#2431: Crimson Dynamo

CRIMSON DYNAMO

MARVEL LEGENDS (HASBRO)

Hey, remember how I mentioned Black Widow needing to borrow some foes from Iron Man?  Well, she did it again.  It’s okay, there’s more connective tissue this time.  When it comes to Iron Man foes, it’s a bit tricky for them to really stick.  I mean, how do you manage to become the arch enemy of a guy who’s actually just his own arch enemy?  The spot’s pretty much permanently taken!  There have, nevertheless, been a few characters that have hung on for a bit, including one of his two Soviet counterparts, the Crimson Dynamo.  Dynamo’s a pretty early addition to Stark’s rogue’s gallery, and the original Dynamo is definitely interwoven with Black Widow, who was still a villain at the time.  Of course, there’s been twelve different people in the armor since then…yeah, there are a lot of Crimson Dynamos.  It makes getting decent toys a little tricky, because, honestly, where do you start?  Well, let’s start here, I guess.

THE FIGURE ITSELF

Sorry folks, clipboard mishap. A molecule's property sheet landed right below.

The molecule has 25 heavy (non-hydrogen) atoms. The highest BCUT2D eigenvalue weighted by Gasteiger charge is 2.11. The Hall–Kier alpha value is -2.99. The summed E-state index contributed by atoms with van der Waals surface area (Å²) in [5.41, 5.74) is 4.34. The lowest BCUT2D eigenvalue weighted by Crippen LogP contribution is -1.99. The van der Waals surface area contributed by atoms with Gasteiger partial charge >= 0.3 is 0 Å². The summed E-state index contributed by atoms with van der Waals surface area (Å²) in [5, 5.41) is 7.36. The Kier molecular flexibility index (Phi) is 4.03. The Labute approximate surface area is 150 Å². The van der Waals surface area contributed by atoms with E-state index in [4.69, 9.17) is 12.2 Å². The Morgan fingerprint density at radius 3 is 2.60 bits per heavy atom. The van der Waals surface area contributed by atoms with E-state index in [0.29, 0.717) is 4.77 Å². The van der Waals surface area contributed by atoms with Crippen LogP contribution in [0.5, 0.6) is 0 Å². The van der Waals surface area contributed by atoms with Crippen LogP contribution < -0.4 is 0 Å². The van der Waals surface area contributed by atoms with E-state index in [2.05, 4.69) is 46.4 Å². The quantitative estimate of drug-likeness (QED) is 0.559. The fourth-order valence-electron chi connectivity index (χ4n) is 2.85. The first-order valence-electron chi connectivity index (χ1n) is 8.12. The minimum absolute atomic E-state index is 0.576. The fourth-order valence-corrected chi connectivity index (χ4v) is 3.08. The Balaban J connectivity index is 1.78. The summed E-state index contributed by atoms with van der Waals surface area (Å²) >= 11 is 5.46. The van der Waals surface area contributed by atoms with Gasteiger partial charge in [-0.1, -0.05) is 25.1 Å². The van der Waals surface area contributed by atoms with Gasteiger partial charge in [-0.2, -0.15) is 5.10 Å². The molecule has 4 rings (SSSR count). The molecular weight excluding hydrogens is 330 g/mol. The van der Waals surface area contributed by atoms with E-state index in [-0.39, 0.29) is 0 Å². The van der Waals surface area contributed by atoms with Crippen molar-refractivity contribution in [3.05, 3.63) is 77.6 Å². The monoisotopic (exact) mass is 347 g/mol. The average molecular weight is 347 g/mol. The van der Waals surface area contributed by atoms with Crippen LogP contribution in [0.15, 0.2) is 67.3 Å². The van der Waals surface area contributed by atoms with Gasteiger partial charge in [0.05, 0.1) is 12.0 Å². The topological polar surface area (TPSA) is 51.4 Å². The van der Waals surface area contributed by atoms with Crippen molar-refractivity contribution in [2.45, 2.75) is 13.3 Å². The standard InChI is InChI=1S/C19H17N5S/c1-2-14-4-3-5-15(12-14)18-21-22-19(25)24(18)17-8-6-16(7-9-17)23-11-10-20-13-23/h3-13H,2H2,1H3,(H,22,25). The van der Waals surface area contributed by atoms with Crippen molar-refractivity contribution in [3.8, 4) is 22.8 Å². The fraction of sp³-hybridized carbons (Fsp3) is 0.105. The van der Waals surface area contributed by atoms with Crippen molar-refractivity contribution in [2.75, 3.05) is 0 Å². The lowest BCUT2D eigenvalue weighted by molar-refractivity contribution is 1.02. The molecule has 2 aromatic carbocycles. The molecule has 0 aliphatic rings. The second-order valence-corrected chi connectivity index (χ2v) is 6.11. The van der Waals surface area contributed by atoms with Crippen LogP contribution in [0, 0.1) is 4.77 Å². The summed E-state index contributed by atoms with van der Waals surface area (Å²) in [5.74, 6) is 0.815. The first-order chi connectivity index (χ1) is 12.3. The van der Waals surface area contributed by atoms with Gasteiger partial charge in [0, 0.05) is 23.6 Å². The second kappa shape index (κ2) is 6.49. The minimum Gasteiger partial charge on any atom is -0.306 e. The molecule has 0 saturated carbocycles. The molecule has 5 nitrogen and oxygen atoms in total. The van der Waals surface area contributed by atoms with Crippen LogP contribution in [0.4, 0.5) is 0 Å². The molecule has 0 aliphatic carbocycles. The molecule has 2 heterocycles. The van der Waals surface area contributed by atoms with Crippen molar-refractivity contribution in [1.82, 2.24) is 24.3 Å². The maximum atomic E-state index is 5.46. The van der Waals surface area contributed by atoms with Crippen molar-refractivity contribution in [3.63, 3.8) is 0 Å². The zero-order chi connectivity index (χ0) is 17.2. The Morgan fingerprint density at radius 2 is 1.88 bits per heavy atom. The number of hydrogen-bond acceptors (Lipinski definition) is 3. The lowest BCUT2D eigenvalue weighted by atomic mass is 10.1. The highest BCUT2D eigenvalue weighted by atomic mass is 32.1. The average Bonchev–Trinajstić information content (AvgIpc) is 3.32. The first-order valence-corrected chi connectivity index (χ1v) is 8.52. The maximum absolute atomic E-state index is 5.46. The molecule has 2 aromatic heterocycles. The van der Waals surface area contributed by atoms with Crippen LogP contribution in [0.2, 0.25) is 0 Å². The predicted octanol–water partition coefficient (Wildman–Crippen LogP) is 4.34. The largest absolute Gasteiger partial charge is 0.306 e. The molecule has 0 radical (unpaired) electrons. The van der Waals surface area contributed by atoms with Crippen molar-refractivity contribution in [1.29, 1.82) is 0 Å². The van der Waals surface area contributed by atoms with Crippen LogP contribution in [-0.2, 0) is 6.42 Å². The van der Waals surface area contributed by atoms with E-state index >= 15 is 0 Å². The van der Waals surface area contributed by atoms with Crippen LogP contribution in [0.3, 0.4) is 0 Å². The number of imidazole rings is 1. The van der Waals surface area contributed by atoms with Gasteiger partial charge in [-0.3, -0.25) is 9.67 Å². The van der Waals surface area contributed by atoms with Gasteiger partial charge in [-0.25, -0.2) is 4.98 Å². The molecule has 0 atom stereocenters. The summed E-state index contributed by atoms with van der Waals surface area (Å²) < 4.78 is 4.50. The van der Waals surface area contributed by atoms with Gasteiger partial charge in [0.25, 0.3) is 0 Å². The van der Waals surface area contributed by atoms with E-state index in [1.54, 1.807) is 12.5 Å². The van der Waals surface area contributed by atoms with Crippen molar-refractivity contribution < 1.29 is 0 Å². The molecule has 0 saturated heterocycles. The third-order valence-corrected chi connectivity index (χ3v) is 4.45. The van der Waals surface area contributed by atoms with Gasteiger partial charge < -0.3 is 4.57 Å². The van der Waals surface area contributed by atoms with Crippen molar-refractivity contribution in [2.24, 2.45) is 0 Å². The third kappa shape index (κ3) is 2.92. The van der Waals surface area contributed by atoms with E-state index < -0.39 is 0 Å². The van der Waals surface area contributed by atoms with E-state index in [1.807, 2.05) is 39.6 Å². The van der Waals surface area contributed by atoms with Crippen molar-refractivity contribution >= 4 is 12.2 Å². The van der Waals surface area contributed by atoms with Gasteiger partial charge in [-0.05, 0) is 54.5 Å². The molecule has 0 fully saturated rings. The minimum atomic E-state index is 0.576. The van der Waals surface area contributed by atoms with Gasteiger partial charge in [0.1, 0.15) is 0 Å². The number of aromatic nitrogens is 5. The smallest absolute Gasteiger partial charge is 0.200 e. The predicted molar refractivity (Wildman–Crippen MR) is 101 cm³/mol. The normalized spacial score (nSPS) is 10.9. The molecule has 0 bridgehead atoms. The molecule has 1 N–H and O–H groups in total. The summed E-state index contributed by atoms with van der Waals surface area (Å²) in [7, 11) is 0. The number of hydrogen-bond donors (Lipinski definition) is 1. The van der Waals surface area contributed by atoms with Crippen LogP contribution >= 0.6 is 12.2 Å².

Crimson Dynamo is the Build-A-Figure for the titular Crimson Dynamo Series of Marvel Legends.  This is Dynamo’s first time as an official Legends release.  He was originally slated to be part of Toy Biz’s Series 13 “Bring on the Bad Guys” line-up, but was dropped before they went to prototype.  The Valentin Shatalov did get a 6-inch release in the Iron Man: Armored Avenger line that ran briefly after Iron Man 2, but proper Legends was on hiatus at the time.  Now we’ve actually got one.  I know.  It’s a pretty big deal.  There have been 13 different Dynamos over the years, so there are plenty of designs to choose from.  Hasbro opted for the Gennady Gravilov version of the character, which was introduced in the early ’00s Epic Comics miniseries based on the character.  While it doesn’t quite have the staying power of Dmitri Bukharin’s more classic armor, it’s honestly not a bad design at all, and it’s at least one that got a little bit of dedicated focus in the miniseries.  It’s also a slightly more natural fit for a Build-A-Figure.  The figure stands 8 inches tall and he has 29 points of articulation.  There’s a little bit of re-use here: he’s got the legs from the Iron Monger/Mandroid Build-A-Figure.  While not a perfect match for the armor design in the comics, they’re close enough to work, and flow pretty well with the rest of the sculpt stylistically.  The design of the articulation scheme is also really great, so I can’t fault Hasbro for wanting to use them again.  The rest of the sculpt is all-new, and it’s quite impressive at that.  It translates the comics design quite nicely into three dimensions, and there’s a lot of really fun little detail work mixed in.  The slight cracking on various pieces of the armor, the texturing on the upper armor, and the rivets all throughout really give this thing a lived-in appearance.  It’s not a sleek, top-of-the-line Stark design; this thing is built for functionality over appearance.  I was also impressed by how well they worked in the articulation.  I liked the Mandroid a fair bit, but it was a little restricted in its movement, at least on its top half.  This guy, on the other hand, is surprisingly poseable.  He’s also incredibly stable, which I’m all about.  The paintwork on Dynamo is mostly pretty basic.  A lot of the color work is just molded colors.  It’s all pretty clean, and replicates the comic colors well enough.  I really like the clear plastic for the vials on his wrists; it adds some dimension to the figure.  There aren’t any accessories for Dynamo himself, but given the size of this guy, that’s pretty easily excused.